World's highest national park opens in China's Tibet

Source:Xinhua Published: 2012-10-27 11:07:00

The world's highest national park at altitude opened on Friday in southwest China's Tibet Autonomous Region.

The Qomolangma National Park, located at the border of China and Nepal, covers six counties of the region's Xigaze Prefecture with a total area of 78,000 square kilometers.

It includes five mountain peaks with altitudes of more than 8,000 meters, such as Mount Qomolangma. More than 10 others are over 7,000 meters, according to Sun Yongping, deputy chief of the region's tourism bureau.

Ecological valleys and culture-themed zones, hot springs and snow-coated forests are also within the park.

"The national park will be focused on the protection of the ecology and biodiversity and prevention from illegal resource exploitation or land use," Sun said.

As the world's highest peak, 8,848-meter-high Mount Qomolangma is favored by tourists from all over the world. This year, the zone has received more than 73,000 tourists.

It is Tibet's third national park following the Namtso National Park, which opened ealier this week and the Yarlung Zangbo Grand Canyon National Park, which opened in 2010.

The parks are part of Tibetan efforts to turn the region into "an important world destination," which is also a target of central government.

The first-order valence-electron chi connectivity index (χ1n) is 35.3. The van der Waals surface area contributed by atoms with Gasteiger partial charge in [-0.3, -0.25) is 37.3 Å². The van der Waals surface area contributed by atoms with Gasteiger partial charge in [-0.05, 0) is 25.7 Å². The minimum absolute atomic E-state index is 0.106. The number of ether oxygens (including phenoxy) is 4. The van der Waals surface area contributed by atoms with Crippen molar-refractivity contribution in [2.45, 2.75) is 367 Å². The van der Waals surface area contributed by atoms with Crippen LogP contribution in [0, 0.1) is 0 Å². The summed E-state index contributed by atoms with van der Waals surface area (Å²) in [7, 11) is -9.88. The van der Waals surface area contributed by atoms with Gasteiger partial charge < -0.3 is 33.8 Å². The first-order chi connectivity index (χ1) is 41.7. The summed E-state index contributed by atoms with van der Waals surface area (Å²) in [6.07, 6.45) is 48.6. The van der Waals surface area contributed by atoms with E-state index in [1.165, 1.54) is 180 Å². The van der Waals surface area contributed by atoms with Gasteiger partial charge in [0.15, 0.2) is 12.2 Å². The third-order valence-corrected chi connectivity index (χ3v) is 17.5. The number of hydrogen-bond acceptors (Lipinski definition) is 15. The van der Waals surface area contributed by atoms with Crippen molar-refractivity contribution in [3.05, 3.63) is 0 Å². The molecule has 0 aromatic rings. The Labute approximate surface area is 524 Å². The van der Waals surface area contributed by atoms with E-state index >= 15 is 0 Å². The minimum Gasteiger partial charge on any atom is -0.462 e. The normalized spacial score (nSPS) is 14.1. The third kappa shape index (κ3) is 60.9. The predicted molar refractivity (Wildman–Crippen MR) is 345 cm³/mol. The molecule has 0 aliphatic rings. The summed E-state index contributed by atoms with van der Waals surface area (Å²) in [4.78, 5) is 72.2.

Tibet is situated on the Qinghai-Tibetan Plateau, an area predominantly populated by ethnic Tibetans and prevailed by Buddhist culture. Apart from scenic sports, tourist destinations include Tibetan Buddhism heritage sites such as Potala Palace, Jokhang Temple and Zhaxi Lhunbo Monastery.

Nearly 300,000 people in the region are employed in the tourism sector with fixed assets exceeding 25 billion yuan, according to government figures.

The number of tourists traveling to Tibet has been growing by an average of 30 percent annually in the past five years. Last year, more than 8.69 million people visited Tibet, bringing in tourism revenue of 9.7 billion yuan. Authorities aim to see 15 million tourists annually by 2015.

Posted in: Events

blog comments powered by Disqus